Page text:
The first time I met Karen Joy Fowler, it was over curry. I was dropping off a Seattle Foundation check I had brought back with my from the Seattle office when Denise, the house chef, motioned for me to come into the Farmhouse.
“There’s plenty of curry–you should join us for dinner.”
I have often joked that I have a pallatte that is slightly advanced from that of a toddler’s. But I’ll try anything that Denise cooks, because it’s always delicious.
As I sat down at the Farmhouse table, everyone introduced themselves. I had an aha moment when a short, unassuming woman introduced herself as Karen. “Oh, RIGHT,” I thought to myself. “Karen Joy Fowler is here, THAT Karen Joy Fowler–Jane Austen Book Club bestselling author Karen Joy Fowler.” My spine straightened as if I was back in AP English class.
She was telling a story about her daughter. Apparently, at the age of seven or eight, she had walked around the neighborhood, pushing a tumbleweed with a stick. She knocked on every door in the neighborhood, explaining that, while she didn’t have a REAL pet, she was perfectly contented with her pet tumbleweed.
I sat transfixed, carefully navigating through my plate of curry and caraway seeds. The dinner came to a close and I said my goodbyes.
Weeks later, I was approached by Vito, our Residency Director:
“Can you play a psychobitch?”
“For Karen and Ruth’s reading–there’s a part in Karen’s book that’s a psychobitch–It’s a big scene, and I need someone with a lot of power.”
“Yes, of course, I’d love to!” My eyes lit up. It was a scene from her new, yet-to-be published novel, and I was going to get a sneak peak!
My good friend Eric was playing my boyfriend. We rehearsed in the longhouse on a sunny April afternoon. I was nervous. I couldn’t imagine what it would be like for an author to see actors bring characters to life. Characters that had only lived inside the head of the author and editors and were about to live in the heads of thousands of readers. It was a responsibility I didn’t take lightly.
We ran through the scene a couple of times, and all she said was “That was great, thank you both.”
Good, I hadn’t screwed it up.
The reading was held at Whidbey Island Center for the Arts that evening. The audience loved the psychobitch, as well as the rest of the reading from Karen’s book and Ruth Ozeki’s new novel, A Tale for the Time Being. I received many compliments afterwards. The best one by far was when Karen smiled and said “You were exactly as I pictured her.”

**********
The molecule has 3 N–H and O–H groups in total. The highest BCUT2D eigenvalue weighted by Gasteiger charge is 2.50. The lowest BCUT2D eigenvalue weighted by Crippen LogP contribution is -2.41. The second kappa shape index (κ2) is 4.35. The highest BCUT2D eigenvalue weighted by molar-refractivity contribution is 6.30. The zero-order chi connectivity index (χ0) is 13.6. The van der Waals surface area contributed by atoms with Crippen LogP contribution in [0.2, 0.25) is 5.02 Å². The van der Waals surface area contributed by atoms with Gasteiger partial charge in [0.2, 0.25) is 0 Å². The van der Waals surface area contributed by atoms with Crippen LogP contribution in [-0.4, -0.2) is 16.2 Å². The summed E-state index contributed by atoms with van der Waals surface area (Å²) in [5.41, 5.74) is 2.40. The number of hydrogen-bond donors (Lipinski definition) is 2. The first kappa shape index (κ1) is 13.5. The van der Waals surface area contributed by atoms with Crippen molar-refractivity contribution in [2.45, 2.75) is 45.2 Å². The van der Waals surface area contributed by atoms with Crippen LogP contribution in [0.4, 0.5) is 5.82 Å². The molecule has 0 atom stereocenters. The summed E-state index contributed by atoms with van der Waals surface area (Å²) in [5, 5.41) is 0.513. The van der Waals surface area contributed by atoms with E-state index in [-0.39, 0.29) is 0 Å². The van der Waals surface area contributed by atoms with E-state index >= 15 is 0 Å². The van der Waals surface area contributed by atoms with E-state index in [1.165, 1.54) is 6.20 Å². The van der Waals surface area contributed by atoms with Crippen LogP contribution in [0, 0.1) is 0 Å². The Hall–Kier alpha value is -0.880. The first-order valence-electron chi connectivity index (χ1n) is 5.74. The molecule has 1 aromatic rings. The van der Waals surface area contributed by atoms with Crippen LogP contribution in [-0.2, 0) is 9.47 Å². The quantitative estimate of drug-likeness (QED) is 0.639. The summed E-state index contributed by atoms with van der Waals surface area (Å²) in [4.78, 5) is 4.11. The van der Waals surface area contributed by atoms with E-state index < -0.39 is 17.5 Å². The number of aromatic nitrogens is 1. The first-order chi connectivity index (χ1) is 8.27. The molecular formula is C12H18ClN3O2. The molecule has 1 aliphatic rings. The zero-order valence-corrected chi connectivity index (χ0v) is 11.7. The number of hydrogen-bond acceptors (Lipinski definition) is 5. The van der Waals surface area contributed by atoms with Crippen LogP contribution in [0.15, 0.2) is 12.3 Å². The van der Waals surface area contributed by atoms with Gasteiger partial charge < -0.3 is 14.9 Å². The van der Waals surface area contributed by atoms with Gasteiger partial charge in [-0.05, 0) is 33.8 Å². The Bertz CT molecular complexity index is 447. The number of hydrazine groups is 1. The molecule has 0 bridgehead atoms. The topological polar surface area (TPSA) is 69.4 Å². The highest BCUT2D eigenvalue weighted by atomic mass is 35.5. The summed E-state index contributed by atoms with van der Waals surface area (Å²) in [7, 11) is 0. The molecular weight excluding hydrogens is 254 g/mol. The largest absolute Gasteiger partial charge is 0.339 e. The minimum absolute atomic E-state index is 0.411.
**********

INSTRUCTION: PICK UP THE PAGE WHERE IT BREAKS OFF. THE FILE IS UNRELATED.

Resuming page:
I may or may not have turned bright pink.
Weeks later, VORTEXT, our weekend salon for women writers, was in full swing. I was lucky enough to hear the keynote speeches on the last day, given by Gail Tsukiyama and Karen. Gail gave a great speech about finding your authentic voice as a writer.
After Gail had finished, Karen took the stage.
“See, wasn’t that a lovely keynote? I almost feel as though we should end there.”
Laughter erupted throughout the room.
“I feel as though my whole life has been one bad hair day.”
More laughter. Throughout the rest of her speech, if you just heard the audio of the audience’s responses, you would swear that it was a rowdy bunch at a stand up comedy club and that the comic was killing it.
Karen’s keynote centered on how to tell lies effectively as a fiction writer. My favorite example was a memory of her son stealing his sister’s toys, wedging them in the space between his bed and the wall and, when caught, saying that a big, bad bunny had perpetrated the crime.
Two days after VORTEXT ended, we took our show on the road. We replicated the evening we had done with Karen and Ruth at WICA at Seattle Public Library. Excited to reprise my role as the psychobitch, I eagerly clung to the black binder in which my script was held.
The readings went well, and there was a Q & A session with the audience.
When asked what her writing process was, Karen
“I sit down to write, but first I have to check my email. After I’ve written responses to all the emails, I go and visit various political websites. And by then, surely, someone has answered the emails that I had written, so I go back to the email…But I’ve learned not to rush the process. And I’ve written six novels, so some days I do work very hard.”
A young man asked Ruth about the nature of time.
In her answer, she talked about how the only reality is the present moment. In a given day, there are more than six billion moments. She snapped her fingers to demonstrated that held within each snap, there are more than six thousand moments.
“And every moment is an opportunity to make a change.”
“So don’t use it checking email,” Karen interjected.
After the reading had ended, I bought a copy of Karen’s book, We Are All Completely Beside Ourselves. I waited patiently in line for her to sign it. I had taken my phone out, in case a moment was right to ask for a picture with her. But by the time it was my turn, I put my phone back into my purse. I wanted to stay present in and cherish the thousands of moments it would take for her to write the inscription. She finished, smiled, and returned the book to me.
Wide-eyed as a child on Christmas morning, I went to a corner to open my present and see what she’d written.
The inscription read “To Katie, who will always be my Harlow. xokj”
I was completely beside myself.